TAIPEI (Taiwan News) — New Zealand Prime Minister Jacinda Ardern has once again spoken out against Beijing's pressure to exclude Taiwan from participating in the World Health Organization (WHO) and said it is important to all her citizens.
During her speech to the local Chinese business community last week, Ardern started off by describing New Zealand's relationship with Beijing as "in good shape," adding that the bilateral trade ties have been beneficial for both sides. However, she also laid out differences of opinion between the two countries regarding Taiwan's WHO inclusion, Beijing's treatment of Uighur Muslims in the Xinjiang region, and the implementation of the Hong Kong national security law.
Ardern criticized the Chinese government for failing to involve Hong Kong citizens in constituting the new security law that has directly impacted thousands of New Zealanders residing in the special administrative region. She added that the security law has caused real concerns for international investors who have chosen Hong Kong for its independent judiciary and its high degree of autonomy, reported ETtoday.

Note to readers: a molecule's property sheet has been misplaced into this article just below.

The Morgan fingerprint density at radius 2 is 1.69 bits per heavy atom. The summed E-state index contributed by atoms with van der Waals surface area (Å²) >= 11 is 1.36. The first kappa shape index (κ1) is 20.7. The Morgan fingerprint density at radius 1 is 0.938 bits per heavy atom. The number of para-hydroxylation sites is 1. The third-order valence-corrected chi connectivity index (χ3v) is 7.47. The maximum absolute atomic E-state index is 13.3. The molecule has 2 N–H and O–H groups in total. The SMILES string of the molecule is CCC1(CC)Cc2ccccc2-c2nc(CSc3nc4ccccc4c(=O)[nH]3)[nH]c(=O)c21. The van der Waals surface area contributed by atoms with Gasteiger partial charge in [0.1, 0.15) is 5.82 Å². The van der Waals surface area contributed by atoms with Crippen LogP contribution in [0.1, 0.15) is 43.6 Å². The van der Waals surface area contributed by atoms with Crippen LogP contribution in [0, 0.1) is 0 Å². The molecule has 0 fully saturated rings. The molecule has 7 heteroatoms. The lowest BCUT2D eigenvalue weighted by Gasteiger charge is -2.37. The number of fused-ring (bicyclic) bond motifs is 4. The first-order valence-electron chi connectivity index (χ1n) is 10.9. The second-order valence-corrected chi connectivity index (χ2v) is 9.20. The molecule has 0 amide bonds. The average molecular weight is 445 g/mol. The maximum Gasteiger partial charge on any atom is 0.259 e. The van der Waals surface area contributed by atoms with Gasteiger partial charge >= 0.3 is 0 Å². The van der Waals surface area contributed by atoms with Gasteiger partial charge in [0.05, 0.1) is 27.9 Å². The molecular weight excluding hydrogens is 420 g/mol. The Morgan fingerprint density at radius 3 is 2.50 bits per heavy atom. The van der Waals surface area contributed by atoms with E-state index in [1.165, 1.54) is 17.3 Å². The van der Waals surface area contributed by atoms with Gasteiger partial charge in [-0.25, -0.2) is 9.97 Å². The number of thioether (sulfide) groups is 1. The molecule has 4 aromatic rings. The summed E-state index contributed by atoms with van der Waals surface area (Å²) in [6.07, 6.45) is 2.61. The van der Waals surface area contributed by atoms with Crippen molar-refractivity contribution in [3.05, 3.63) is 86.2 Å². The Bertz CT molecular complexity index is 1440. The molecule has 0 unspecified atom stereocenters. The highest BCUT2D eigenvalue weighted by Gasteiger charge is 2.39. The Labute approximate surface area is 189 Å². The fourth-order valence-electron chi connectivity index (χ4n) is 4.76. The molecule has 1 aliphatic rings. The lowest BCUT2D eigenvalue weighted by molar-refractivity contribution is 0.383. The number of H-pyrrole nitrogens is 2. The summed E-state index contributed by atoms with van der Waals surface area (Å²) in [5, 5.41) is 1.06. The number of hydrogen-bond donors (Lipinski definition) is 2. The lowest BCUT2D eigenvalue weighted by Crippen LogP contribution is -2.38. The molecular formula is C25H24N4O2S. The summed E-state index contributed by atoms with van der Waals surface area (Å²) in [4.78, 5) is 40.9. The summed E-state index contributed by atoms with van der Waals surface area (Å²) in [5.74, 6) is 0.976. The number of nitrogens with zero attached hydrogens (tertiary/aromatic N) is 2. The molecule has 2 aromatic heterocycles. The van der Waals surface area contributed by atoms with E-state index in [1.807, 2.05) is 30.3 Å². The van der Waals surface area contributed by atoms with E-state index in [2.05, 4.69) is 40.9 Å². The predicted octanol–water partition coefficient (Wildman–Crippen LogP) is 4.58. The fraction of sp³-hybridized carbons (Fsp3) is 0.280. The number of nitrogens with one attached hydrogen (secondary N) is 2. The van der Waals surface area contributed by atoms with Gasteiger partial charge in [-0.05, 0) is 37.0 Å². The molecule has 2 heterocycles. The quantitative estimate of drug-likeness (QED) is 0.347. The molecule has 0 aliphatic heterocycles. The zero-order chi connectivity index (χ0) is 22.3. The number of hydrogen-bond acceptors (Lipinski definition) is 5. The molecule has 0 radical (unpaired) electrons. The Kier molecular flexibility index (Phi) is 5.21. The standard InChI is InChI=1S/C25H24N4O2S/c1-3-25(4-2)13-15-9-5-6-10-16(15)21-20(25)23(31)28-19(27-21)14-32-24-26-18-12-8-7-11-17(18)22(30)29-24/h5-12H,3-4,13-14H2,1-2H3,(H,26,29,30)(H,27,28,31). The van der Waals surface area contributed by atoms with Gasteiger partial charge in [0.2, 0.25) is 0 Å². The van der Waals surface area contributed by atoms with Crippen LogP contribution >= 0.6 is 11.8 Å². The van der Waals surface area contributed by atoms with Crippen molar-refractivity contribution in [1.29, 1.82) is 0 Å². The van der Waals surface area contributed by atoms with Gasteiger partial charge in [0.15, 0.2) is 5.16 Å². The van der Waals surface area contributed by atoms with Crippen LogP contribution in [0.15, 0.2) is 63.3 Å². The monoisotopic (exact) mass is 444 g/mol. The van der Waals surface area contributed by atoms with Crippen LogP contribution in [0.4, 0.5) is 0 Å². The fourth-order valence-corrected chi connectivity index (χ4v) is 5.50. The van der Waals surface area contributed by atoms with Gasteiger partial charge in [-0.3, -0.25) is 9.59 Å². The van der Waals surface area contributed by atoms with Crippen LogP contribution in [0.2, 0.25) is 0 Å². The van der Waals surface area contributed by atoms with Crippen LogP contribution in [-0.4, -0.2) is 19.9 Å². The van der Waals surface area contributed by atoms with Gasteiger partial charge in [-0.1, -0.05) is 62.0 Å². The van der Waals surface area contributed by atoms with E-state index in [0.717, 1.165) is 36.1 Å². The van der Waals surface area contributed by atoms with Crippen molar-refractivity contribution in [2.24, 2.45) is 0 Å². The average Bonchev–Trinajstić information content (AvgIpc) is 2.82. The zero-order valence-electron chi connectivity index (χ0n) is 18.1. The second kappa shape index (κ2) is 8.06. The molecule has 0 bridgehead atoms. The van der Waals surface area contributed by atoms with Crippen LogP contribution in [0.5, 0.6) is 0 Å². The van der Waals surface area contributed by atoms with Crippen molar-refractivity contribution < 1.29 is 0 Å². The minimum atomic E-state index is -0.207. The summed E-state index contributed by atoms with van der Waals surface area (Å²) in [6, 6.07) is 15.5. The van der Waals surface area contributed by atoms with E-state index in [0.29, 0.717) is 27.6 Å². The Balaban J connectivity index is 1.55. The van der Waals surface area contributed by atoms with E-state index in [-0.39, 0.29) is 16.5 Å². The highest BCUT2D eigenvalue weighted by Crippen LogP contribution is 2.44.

Though the New Zealand leader did not elaborate further on her support for Taiwan's WHO entry, it was not the first time she or officials from her government have clashed with China over Taiwan's participation in global organizations. In May, New Zealand's foreign minister Winston Peters, along with a few senior ministers, also singled out China for bullying Taiwan and said the nation could contribute significantly to the world by sharing its pandemic experience, reported New Talk.